TWIN FALLS — In a downstairs room at the back of the Twin Falls Public Library, Kathleen Lambert sits behind a cart of precariously stacked books. Some of the books, freshly bought, need to be processed and added to the library’s collection. Others, sorted into piles of broken spines and torn pages, await repairs.
As the Technical Services Department head, Lambert is accustomed to this scene.
From start to finish, Lambert oversees a book throughout its life at the library. Every new material goes through her department for processing before being put on the shelves. Damaged books are flagged by librarians and returned to technical services for repair. If it can’t be mended, Lambert makes the call to withdraw the item from the library’s collection.
“Technical services is where it all starts,” library Director Tara Bartley said. “Our main service here is books and materials that people can come in and take out, and it all starts with them.”
As simple as it sounds, processing a book can be a time-consuming ordeal with numerous steps involved.
“It would surprise people how much work it actually requires to get one item out into the hands of the public,” Lambert said.
First, a book needs to be obtained, either through a donation or by purchasing the material through a book vendor. Most of the donated items are older, so almost all of the newer material is purchased by Lambert’s department.
Once the book arrives, it is cataloged into their system, double and triple checked to make sure it is the correct item and then processed. Processing a book can take anywhere from a day to a week depending on the current workload status of the department.
“Every material or every item that’s in this library has to come through this department to get processed,” Lambert said.
With more than 250,000 items in the library collection, processing them is no small feat. The department processes between 500 and 1,000 books every month.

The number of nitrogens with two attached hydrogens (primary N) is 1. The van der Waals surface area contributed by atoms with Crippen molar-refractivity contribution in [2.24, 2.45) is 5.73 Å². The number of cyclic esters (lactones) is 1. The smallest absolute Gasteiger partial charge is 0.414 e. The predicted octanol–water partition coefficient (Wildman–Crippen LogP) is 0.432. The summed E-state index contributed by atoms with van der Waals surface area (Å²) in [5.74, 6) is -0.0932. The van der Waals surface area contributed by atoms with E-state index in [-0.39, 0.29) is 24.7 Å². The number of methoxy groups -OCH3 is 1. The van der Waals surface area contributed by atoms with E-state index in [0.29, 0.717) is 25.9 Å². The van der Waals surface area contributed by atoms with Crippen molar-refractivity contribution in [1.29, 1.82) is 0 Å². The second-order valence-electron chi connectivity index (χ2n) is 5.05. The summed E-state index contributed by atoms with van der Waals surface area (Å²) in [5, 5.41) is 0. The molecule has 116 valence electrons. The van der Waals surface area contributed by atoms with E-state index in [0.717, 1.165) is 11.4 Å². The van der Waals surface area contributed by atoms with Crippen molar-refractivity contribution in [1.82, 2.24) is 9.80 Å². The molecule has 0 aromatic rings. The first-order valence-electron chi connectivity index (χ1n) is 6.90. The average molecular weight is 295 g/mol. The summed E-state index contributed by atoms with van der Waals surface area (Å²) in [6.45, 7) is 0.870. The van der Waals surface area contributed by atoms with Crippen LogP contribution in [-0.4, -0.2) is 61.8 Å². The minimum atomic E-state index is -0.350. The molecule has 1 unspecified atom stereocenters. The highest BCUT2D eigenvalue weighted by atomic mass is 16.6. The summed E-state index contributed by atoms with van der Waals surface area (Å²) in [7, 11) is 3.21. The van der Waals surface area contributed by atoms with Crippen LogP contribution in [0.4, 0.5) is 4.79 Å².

“Patrons see the barest minimum,” Lambert said. “It’s like the tip of an iceberg. There’s so much below the surface that you don’t see having to be done to each item.”
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Each book requires a specific barcode and label, as well as call numbers so patrons can find them on the shelves. Security tags need to be added to ensure the books are not stolen from the library. Once all of that is complete, the books are fitted by hand with vinyl covers to protect them from the wear and tear from the public.
Still, Lambert’s best efforts can’t prevent the inevitable damage that will occur to many of the items in their collection.
“They’re high-circulation materials and most materials are not made for high use,” she said.
Many of the books with torn pages or broken spines can be fixed on-site.
More than 700 items in technical services await repairs. The length of each repair depends on the extent of the damage.
Lambert says one of the most common misconceptions about her job is the notion that library employees get to spend their days reading.
As enjoyable as that would be, it’s far from the truth. Lambert sees all the new items as they enter the library and she can make a mental note to check them out later like any other patron, but she doesn’t get to read them before they hit the shelves.
“We don’t get to sit around and read,” she said. “We are busy getting materials ready for other people.”
The ability to check out popular books at almost no cost to the consumer is a big appeal to many patrons. It’s what draws an average of 800 people to the library each day, Bartley said.
Being able to get your hands on new materials, Lambert says, wouldn’t be as simple as it is right now if technical services didn’t exist.
“Without our department, we would just have an old, outdated collection with very few, if any, new materials coming in to refresh it,” she said.
People would have to wait longer to check out copies of their favorite books if the library had them at all. Other departments wouldn’t be able to pick up the slack, causing many tasks such as the proper cataloging of materials and the purchasing of new books to go unfulfilled.